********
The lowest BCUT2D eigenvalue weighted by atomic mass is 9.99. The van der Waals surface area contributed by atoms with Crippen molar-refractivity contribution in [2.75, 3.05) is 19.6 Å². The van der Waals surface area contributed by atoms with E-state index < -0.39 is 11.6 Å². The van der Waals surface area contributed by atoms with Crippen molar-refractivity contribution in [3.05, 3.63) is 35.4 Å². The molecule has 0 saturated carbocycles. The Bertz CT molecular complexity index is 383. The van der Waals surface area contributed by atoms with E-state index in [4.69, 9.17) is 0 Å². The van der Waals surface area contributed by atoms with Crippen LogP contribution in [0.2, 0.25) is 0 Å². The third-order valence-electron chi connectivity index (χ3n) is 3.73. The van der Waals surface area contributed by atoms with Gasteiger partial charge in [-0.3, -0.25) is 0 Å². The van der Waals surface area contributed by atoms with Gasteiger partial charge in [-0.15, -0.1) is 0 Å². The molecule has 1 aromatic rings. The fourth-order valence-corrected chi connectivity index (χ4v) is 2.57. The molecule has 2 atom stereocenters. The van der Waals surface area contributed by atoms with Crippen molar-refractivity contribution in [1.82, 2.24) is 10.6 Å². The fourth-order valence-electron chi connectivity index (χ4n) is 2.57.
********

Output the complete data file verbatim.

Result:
The lowest BCUT2D eigenvalue weighted by atomic mass is 9.99. The van der Waals surface area contributed by atoms with Crippen molar-refractivity contribution in [2.75, 3.05) is 19.6 Å². The van der Waals surface area contributed by atoms with E-state index < -0.39 is 11.6 Å². The van der Waals surface area contributed by atoms with Crippen molar-refractivity contribution in [3.05, 3.63) is 35.4 Å². The molecule has 0 saturated carbocycles. The Bertz CT molecular complexity index is 383. The van der Waals surface area contributed by atoms with E-state index in [4.69, 9.17) is 0 Å². The van der Waals surface area contributed by atoms with Crippen LogP contribution in [0.2, 0.25) is 0 Å². The third-order valence-electron chi connectivity index (χ3n) is 3.73. The van der Waals surface area contributed by atoms with Gasteiger partial charge in [-0.3, -0.25) is 0 Å². The van der Waals surface area contributed by atoms with Gasteiger partial charge in [-0.15, -0.1) is 0 Å². The molecule has 1 aromatic rings. The fourth-order valence-corrected chi connectivity index (χ4v) is 2.57. The molecule has 2 atom stereocenters. The van der Waals surface area contributed by atoms with Crippen molar-refractivity contribution in [1.82, 2.24) is 10.6 Å². The fourth-order valence-electron chi connectivity index (χ4n) is 2.57.